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Union of Agricatural Work Comittees UAWC


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UAWC was established in 1986 in response to the vulnerable socio-political circumstance of farmers that resulted from occupation policies in confiscating lands and water in the early eighties and therefore directly harmed the interests of farmers and Palestinians.


The Union was founded as a non-profit organization by a group of volunteers and agronomists. The priorities of the Union at the beginning focused on struggling with the Israeli Occupation’s procedures that marginalized agriculture and destroyed the infrastructure of Palestinian agriculture. The Union in its early days depended on volunteers completely, in addition to forming agricultural committees in the WB and GS, to set the priorities of farmers and help the Union in implementing its programs and community activities.

In 1991 the Union received its first funding and hired three full time employees, two part time employees, in addition to 15 volunteers. Then the Union started to develop its basic law and its financial and administrative systems while its activities focused on olive oil marketing, agricultural extension and land reclamation. In 1993 the Union developed its organizational structure, consisting of a general assembly, board of trustees, general director, and two executive directors, one in the WB and another in GS, in addition to administrative and financial coordinators, and activities employees.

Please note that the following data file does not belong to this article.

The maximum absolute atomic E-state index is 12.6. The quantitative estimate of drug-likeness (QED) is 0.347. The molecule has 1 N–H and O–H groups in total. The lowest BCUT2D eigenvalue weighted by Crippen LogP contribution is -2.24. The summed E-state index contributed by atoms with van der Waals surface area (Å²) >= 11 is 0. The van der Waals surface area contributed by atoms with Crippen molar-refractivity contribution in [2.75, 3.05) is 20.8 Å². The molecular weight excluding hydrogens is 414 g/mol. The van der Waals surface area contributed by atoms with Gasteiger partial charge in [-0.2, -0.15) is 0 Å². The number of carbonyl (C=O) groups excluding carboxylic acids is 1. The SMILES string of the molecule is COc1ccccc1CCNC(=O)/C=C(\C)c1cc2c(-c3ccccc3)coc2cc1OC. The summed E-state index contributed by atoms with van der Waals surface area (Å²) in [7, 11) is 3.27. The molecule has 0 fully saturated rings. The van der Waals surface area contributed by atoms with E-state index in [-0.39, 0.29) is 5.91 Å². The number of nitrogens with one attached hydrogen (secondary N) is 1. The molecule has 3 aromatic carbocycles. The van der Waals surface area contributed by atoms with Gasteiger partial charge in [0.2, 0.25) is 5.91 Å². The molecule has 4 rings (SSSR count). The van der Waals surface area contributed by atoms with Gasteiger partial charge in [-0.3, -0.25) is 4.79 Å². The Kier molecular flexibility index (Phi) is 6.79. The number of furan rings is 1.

From 1993 to 1997, the Union developed its projects, programs and its working staff members and thus, the number increased to reach 13 male and female employees in the WB and 20 in the GS. By this time the Union’s activities focused in this time on reclamation of lands, agricultural extension, marketing and implementing projects to create job opportunities in the agriculture sector.

From 1997-2000 the Union developed its organizational structure and built funding relations and partnerships, and its services expanded to reach new villages and communities. There was also an expansion in its activities to include animal breeding and care, education, and managing water resources. At the end of this period, the Union consisted of 29 male and female employees in the WB and 23 in GS.

During the current Intifada ( from the beginning of this century) and after the deterioration of the economic circumstance of the majority of Palestinians and mainly farmers, a change occurred on the nature of the Union’s programs as emergency projects became the bulk of its work. The Union thus worked during this period on projects to create job opportunities and distributing production inputs to farmers, supporting house gardens, house economy, providing drinking water resources for farmers and countryside inhabitants, in addition to programs of distributing aid, and work for food.

http://www.uawc-pal.org/